When Good Tattoos Go Bad: A Guide to Poorly-Aging Ink

Getting a new tattoo is a major investment: Even if it’s just a small piece, we know how much time, effort, and emotion go into choosing an artist, creating a design, and–of course–actually getting inked. Whether your new tattoo is deeply meaningful or something you got just for fun, you want it to age beautifully.

Mikey Vigilante tattooing a client's back in Long Beach, CA.

We’re all familiar with “tattoo fails” like misspelled words and hideous portrait pieces. There’s not much we can say for these ugly tattoos if a person didn’t do their research beforehand.

But what about when you walk out of the tattoo studio with something gorgeous only to have it look not so hot after it’s healed? What about when good tattoos go bad?

If your tattoo has turned on you, keep reading to find out what might have gone wrong.

Not All Inks Are Created Equal

Because there is no quality control for tattoo ink, it’s possible to get tattooed with inferior pigments. Even in a professional shop that is 100% hygienic, you might cross paths with an artist using cheap ink to save a few bucks. (If you’re getting tatted by someone out of their garage, you can read all about why that’s a bad idea here.)

Poor quality ink can cause severe allergic reactions. Excessive itching, scabbing, and swelling can cause a tattoo that looked great in the studio to heal poorly.

If you don’t experience a reaction, it’s still possible for inferior ink to mess up your final product when it comes to how your tattoo will age. Cheap ink is more likely to fall out or to fade. This is particularly true of especially vibrant colors, which can quickly lose their luster–but even black can fade to a watery grey if the ink itself is not good quality.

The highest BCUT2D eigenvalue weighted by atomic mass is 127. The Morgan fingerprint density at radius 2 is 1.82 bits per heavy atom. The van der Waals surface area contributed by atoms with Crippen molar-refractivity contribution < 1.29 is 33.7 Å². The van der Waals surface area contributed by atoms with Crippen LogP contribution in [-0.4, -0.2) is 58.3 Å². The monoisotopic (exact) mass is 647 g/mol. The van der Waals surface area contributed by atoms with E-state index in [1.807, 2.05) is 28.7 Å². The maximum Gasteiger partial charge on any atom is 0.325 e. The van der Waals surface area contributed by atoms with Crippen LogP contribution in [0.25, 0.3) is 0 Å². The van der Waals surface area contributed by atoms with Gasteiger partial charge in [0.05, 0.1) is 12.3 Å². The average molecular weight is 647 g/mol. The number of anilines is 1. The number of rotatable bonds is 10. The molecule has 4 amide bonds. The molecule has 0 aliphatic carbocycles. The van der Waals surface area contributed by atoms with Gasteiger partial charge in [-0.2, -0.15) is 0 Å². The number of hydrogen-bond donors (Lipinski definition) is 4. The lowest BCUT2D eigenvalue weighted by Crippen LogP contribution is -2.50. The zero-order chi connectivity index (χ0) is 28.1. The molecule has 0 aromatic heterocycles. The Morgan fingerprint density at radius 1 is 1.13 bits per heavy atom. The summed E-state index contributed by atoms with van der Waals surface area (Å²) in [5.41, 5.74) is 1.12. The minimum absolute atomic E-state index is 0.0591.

At Paper Crane, we use only the highest quality tattoo ink, so you can breathe easy.

Skin Type Impacts How Your Ink Will Age

Because your skin is our canvas, it’s an important factor to consider when thinking about your long-term tattoo needs. Everything from the skin tone to the size of your pores can impact the tattooing process, which in turn impacts the final product.

At Paper Crane, our artists have tattooed a variety of skin types. We can advise you with confidence on what shades and styles will look good for years to come by taking into account the unique nuances of your skin.

We’d like to note that although reactions to ink are rare, it’s important to be upfront with your artist if you have any skin conditions, allergies, or immune disorders that might impact your body’s reaction to the introduction of tattoo ink. The more we know about your skin, the better we can do our job.

Style and Composition

You’ve probably heard the expression “bold will hold” in the tattoo industry. This refers to the time-honored belief that a design with bold outlines will typically age well. Consider the Traditional American pieces you see on the hands of weathered sailors: If done right in the first place, the bold lines and colors of these tattoos can hold up for decades with minimal retouching, even in the face of the elements.

But if you’re not fan of Traditional American style, is your tattoo doomed to age poorly in a short span of time? There is a lot of back-and-forth on this topic within the industry, especially in light of the wild popularity of watercolor tattoos. Some artists implement illustrative techniques that allow for some bold lines to help hold the tattoo in place over time; others add black shading and fine lines to color tattoos for the same reason. You’ll find some artists who refuse to do watercolor at all, just as you’ll find many who will take an outline-free approach.